The Promise to Return

Mauve Daylilies with Yellow Throats, 2015

Mauve Daylilies with Yellow Throats, 2015

I began to shape this post in Mid-September, around the time shadows grew, light waned and plantings began to lose color and die off.

One of my greatest pleasures and passions is gardening. From early April to mid October, every time I enter my front garden filled with an array of perennials, annuals, shrubs and trees, I am immersed in a spectrum of colors, shapes, and smells. Daily, I scan and take stalk of each bed. I look for blooms and insects. I consider what plant needs deadheading, cutting back, or water.

I note leaves. Are they wilted or firm? Each plant has the potential to invoke its own sense of gratitude. Shower a drooping zinnia; and within minutes, its head will lift, its leaves will splay with vitality. My wide, dapple-leaved Daphne shrub, a six-year survivor of three, gets first prize for beauty and resilience.

Mornings in July, I resonate with the intoxicating rhythms of sun-lit lilies—purple, red, effervescent yellow, and peach. Their lace-fringed petals, vibrant throats, nubile stamens fuel my gratitude. At day’s end, when a blossom has twisted and closed, I note with gratitude the eloquence of its soft coil.

Labor Day weekend, a marker of summer’s end, I needed a memory maker, a new space to explore, something to lift my spirits. Marv and I searched out and found the walking path around Waban Lake, adjacent to Wellesley College in the next town. The trail was mixed— at first, urban, cared for by the college groundskeepers, wide, even and pretty. But in short order, it shifted. Dirt based, slopping and rugged with varied leafy and evergreen trees, the feel was at once familiar, reminiscent of long ago campfire girl camp hikes at Camp Hitinowa on Lake Cobboseecontee in Lichfield, Maine.

We walked with caution on the uneven terrain thick with tree roots, when the forest cleared and we came upon a stone, castle-like mansion with a front yard hillside of sculptured trees facing the lake. I marveled at the thought of the bevy of gardeners on ladders, the balanced effort it must have taken to shape these trees into thick, round discs reaching skyward. The effect was old world, perhaps, French, leaving me to wonder about the marvel of contrasts, how a new trail can engender the unexpected.

The property’s walkway was groomed, wide and even, bounded by a likeside stonewall. Along the edge of the perimeter, I came upon several thick lily beds with a rich harvest of sticks. No markers for the colors that had gone-by, I could only imagine the lush foliage. The stretch was sunny, facing the bucolic lake, an ideal location for lilies to flourish. I was at once at home, delighted to come upon the familiar yellowing leaves—grateful for my day’s quest and the promise to return and witness their blooms come summer.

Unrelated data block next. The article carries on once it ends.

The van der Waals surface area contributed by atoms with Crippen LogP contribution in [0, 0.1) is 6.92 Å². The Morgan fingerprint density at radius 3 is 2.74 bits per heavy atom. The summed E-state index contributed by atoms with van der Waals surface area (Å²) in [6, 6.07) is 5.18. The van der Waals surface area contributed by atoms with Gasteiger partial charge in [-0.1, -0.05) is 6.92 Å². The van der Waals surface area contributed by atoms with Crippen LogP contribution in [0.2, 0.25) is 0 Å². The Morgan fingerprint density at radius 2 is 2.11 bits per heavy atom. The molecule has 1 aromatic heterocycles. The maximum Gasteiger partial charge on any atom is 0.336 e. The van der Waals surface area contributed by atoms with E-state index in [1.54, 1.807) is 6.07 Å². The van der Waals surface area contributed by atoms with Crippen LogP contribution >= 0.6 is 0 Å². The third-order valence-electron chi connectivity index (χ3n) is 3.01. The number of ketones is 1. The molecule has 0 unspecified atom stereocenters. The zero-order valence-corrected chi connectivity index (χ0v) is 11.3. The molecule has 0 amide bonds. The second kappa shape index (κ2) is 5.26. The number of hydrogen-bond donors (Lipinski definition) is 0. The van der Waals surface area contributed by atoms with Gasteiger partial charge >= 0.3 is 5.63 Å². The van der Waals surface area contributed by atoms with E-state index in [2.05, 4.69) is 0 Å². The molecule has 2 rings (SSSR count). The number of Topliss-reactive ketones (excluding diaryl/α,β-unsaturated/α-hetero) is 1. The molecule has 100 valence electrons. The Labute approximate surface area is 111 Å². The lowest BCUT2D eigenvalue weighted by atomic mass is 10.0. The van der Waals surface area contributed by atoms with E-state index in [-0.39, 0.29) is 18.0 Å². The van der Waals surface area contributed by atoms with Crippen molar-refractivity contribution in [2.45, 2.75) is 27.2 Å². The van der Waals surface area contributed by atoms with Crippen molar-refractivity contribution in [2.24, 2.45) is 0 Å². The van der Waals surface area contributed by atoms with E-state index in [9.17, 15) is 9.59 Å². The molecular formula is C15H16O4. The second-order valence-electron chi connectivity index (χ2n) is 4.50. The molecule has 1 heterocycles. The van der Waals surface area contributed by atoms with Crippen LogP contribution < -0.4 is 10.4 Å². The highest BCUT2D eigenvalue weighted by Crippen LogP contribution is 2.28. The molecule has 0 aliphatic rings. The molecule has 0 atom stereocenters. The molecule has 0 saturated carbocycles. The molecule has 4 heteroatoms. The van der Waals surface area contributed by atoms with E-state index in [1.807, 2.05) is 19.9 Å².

8 thoughts on “The Promise to Return

      1. Carol

        Faye….I loved it and could feel your yearning/appeal for gardening. I’ve just sent this piece to a friend who LOVES gardening as much as you do. I know she’ll enjoy it.
        Sending hugs,Carol

        1. fayewriter Post author

          You are a sweetie to pass it on…especially to a passionate gardener. Thanks, Carl and hugs to you, too!

  1. Beverly Bader

    Your love for your plantings in your botanical-like garden is described vividly! I feel your pleasure and delight as you frequently observe and care for your perennials, annuals, shrubs and trees. Most of all, I’m touched by your careful attention and appreciation for their different qualities and specific needs! How lucky they are to have such caring. No wonder they
    continue to smile. How grateful you are to receive such pleasure from their beauty. No wonder you continue to smile.

    1. fayewriter Post author

      Bev, indeed, you caught the intent of my “Return” blog spot on. Thank you for your kind words.

  2. Rosemary Booth

    After reading this piece, I have a new understanding of what a gardener must feel–the promise of return implicit in every plant. You can count on it! I liked your description of plant responses to gestures of care, as when the zinnia straightens up on being watered, and the way your essay highlight’s nature’s ready reassurance…

    1. fayewriter Post author

      Rosemary, yes— there is the promise and the hope of return—oh, so present this time of year as the light grows stronger and the seedlings begin their growth.

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